Grail Advisors LLC is in talks to sell itself, in whole or in part, and expects to make an announcement about the transaction in the next two to four weeks.
Executives of Grail Advisors, a provider of active exchange-traded funds and a unit of merchant bank Grail Partners LLC, have been talking to a “well-known firm in the money management space that is just as excited about the active ETF space as we are,” said CEO William M. Thomas. He declined to name the firm but said it doesn't do business with Grail.
The firm first disclosed the potential sale in a Jan. 5 filing with the Securities and Exchange Commission.
In that filing, the firm wrote it had “entered into a letter of intent concerning a transaction involving its ownership interests in order to enable it to continue its operations, including paying its future obligations under its fee waiver and expense reimbursement agreements.”
If the transaction falls through, Grail Advisors might have to liquidate its ETFs, the filing stated. Grail Advisors has five funds with a total of $20.8 million in assets.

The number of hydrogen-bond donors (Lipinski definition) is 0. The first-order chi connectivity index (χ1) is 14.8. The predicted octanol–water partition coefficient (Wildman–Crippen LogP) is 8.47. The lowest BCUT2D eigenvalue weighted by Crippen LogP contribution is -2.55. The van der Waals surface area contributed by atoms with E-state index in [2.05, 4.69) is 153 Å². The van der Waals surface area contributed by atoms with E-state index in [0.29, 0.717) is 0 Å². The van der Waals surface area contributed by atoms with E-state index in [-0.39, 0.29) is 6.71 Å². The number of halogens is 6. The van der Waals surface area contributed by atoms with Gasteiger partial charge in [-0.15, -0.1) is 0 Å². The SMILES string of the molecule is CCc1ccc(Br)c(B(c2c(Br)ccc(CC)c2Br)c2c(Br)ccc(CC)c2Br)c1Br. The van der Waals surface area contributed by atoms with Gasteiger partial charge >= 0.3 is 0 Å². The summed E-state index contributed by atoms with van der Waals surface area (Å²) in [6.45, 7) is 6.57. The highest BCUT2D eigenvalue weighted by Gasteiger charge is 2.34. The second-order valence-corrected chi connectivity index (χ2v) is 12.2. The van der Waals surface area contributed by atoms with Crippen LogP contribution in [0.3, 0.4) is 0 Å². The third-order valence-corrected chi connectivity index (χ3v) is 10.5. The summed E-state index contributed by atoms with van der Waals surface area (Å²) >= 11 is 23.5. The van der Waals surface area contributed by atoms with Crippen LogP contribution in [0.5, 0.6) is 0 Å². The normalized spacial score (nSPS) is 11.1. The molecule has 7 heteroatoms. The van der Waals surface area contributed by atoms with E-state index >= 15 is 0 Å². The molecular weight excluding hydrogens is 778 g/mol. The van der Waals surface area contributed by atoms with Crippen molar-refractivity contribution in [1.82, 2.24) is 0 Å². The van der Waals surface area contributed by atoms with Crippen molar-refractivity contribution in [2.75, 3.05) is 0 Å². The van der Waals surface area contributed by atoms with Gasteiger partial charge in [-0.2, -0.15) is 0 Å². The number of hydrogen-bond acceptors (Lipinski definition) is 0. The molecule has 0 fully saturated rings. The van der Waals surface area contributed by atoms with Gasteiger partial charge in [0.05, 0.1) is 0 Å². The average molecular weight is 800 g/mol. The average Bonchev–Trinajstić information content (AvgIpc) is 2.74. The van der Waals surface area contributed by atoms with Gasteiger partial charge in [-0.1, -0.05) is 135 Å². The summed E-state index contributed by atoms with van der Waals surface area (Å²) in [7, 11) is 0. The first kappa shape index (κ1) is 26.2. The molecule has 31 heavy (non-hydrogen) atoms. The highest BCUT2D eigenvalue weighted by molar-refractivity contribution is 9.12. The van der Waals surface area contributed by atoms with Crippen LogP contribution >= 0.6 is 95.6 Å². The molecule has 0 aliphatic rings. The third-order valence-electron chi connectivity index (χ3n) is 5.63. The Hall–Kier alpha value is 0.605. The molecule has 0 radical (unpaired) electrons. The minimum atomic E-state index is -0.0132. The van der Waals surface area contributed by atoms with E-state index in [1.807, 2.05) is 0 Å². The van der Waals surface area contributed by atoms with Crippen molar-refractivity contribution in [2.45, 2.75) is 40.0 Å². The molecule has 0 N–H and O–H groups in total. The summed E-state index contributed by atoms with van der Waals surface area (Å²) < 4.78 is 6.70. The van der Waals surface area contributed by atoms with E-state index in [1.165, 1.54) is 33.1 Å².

In an interview last week, Mr. Thomas said the firm has no plans to close its business.
Although many fund companies — including Eaton Vance Corp. and T. Rowe Price Group Inc. — have filed with the SEC to launch actively managed ETFs, it is more likely that the firm talking to Grail Advisors is one that hasn't done any work yet or spent money on SEC filings to get into this business, said Scott Burns, an analyst at Morningstar Inc. in Chicago.
“It could be a very quick way for a fund company to jump-start this process, because they would instantly get the exemptive relief from the SEC,” he said.
It can take months, if not years, for the SEC to approve an active ETF.
Grail Advisors has had a tough time gaining assets in its functioning ETFs. In August, the firm closed two of its ETFs — Grail RP Financials and Grail RP Technology. The funds, launched in September 2009, were managed by RiverPark Capital and had $2.5 million in assets each.
The potential implications of an acquisition on the future of the active ETF market will depend largely on who buys the firm, said Noah Hamman, chief executive of AdvisorShares Inc., an active ETF provider in Washington.
“If a big institutional firm picks them up, saying they realize the value of what they are doing, that would be great for the industry.”
Jessica Toonkel is a reporter with InvestmentNews, a sister publication of Pensions & Investments.